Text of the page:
• Chloroplast;
  • electron transport;
  • gene expression;
  • light-harvesting complex;
  • photosynthesis;
  • photosystem I;
  • photosystem II;
  • protein degradation;
  • protein kinase/phosphatase;
  • redox sensor/response regulator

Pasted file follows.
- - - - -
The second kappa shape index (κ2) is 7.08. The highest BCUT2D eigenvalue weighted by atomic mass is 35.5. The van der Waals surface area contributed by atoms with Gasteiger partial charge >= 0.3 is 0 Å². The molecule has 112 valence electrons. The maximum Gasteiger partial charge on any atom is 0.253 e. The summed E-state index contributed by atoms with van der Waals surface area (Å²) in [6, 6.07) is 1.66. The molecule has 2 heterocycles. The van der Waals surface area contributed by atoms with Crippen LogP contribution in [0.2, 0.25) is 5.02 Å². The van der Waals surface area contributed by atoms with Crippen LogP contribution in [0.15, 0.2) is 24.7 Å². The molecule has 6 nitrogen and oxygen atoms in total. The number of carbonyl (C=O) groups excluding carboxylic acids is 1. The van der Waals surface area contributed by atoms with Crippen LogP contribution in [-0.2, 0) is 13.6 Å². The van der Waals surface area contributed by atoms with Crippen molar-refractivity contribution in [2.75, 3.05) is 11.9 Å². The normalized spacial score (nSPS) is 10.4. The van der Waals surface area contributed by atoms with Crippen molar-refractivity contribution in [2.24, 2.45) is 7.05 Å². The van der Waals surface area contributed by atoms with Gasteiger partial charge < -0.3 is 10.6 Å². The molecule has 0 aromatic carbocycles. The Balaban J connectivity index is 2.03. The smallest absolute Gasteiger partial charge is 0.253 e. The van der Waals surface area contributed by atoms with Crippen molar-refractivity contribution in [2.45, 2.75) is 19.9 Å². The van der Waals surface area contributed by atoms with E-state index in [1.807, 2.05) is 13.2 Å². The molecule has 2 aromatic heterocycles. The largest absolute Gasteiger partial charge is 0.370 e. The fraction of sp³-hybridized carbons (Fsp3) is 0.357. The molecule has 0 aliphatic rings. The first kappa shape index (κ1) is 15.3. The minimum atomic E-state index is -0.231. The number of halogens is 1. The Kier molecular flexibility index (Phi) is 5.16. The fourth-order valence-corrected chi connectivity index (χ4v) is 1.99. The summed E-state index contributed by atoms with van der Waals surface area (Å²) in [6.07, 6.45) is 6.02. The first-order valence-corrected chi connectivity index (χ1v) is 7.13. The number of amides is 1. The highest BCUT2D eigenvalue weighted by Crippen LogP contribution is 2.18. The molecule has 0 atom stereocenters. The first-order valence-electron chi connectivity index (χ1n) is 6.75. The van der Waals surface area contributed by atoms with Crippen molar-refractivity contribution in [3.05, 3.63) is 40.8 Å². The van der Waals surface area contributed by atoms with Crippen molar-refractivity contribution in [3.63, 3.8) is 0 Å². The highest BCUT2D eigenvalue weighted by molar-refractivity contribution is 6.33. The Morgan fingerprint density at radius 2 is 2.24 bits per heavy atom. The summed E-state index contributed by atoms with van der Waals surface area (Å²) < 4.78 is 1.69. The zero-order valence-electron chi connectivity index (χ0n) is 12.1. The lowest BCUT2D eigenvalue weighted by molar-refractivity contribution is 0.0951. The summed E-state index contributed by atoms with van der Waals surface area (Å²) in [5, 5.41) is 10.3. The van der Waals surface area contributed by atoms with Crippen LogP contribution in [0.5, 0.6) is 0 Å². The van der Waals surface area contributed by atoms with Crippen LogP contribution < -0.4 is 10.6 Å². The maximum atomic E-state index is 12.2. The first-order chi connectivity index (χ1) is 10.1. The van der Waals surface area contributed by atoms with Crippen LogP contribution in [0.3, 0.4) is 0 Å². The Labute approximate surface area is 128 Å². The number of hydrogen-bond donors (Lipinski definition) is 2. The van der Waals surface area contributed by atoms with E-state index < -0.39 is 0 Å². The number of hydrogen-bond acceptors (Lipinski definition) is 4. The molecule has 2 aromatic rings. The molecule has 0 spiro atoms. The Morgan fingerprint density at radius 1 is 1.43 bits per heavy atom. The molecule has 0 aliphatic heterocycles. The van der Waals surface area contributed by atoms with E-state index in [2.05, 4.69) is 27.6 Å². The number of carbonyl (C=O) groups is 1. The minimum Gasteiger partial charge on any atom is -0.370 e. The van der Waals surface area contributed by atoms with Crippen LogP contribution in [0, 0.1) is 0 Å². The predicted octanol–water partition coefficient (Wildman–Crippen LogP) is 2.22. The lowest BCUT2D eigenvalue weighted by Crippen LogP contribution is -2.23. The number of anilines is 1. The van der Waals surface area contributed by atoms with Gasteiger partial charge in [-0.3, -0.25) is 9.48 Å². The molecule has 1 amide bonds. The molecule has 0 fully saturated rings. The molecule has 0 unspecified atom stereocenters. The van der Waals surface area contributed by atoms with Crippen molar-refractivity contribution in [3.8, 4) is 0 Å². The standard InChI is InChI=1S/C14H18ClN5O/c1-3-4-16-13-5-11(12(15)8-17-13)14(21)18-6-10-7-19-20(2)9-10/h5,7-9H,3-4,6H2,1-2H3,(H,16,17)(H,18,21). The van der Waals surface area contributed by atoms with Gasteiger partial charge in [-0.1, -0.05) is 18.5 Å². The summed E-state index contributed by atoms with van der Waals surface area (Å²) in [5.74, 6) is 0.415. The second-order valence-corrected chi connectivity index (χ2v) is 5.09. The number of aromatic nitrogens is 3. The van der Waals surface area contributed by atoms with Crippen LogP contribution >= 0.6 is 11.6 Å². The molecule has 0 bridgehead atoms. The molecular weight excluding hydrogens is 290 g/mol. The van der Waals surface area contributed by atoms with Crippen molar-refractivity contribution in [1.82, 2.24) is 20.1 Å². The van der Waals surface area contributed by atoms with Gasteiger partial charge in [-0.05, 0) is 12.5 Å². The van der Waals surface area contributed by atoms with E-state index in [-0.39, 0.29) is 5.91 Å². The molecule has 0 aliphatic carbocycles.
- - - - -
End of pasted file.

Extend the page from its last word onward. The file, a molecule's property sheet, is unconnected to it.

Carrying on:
In photosynthesis in chloroplasts, control of thylakoid protein phosphorylation by redox state of inter-photosystem electron carriers makes distribution of absorbed excitation energy between the two photosystems self-regulating. During operation of this regulatory mechanism, reduction of plastoquinone activates a thylakoid protein kinase which phosphorylates the light-harvesting complex LHC II, causing a change in protein recognition that results in redistribution of energy to photosystem I at the expense of photosystem II, thus tending to oxidise the reduced plastoquinone pool. These events correspond to the transition from light-state 1 to light-state 2. The reverse transition (to light-state 1) is initiated by transient oxidation of plastoquinone, inactivation of the LHC II kinase, and return of dephosphorylated LHC II from photosystem I to photosystem II, supplying excitation energy to photosystem II and thereby reducing plastoquinone. State 1-state 2 transitions therefore operate by means of redox control of reversible, post-translational modification of pre-existing proteins. A balance in the rates of light utilization by photosystem I and photosystem II can also be achieved, on longer time-scales and between wider limits, by adjustment of the relative quantities, or stoichiometry, of photosystem I and photosystem II. Recent evidence suggests that adjustment of photosystem stoichiometry is also a response to perturbation of the redox state of inter-photosystem electron carriers, and involves specific redox control of de novo protein synthesis, assembly, and breakdown. It is therefore suggested that the same redox sensor initiates these different adaptations by control of gene expression at different levels, according to the time-scale and amplitude of the response. This integrated feedback control may serve to maintain redox homeostasis, and, as a result, quantum yield. Evidence for the components required by such systems is discussed.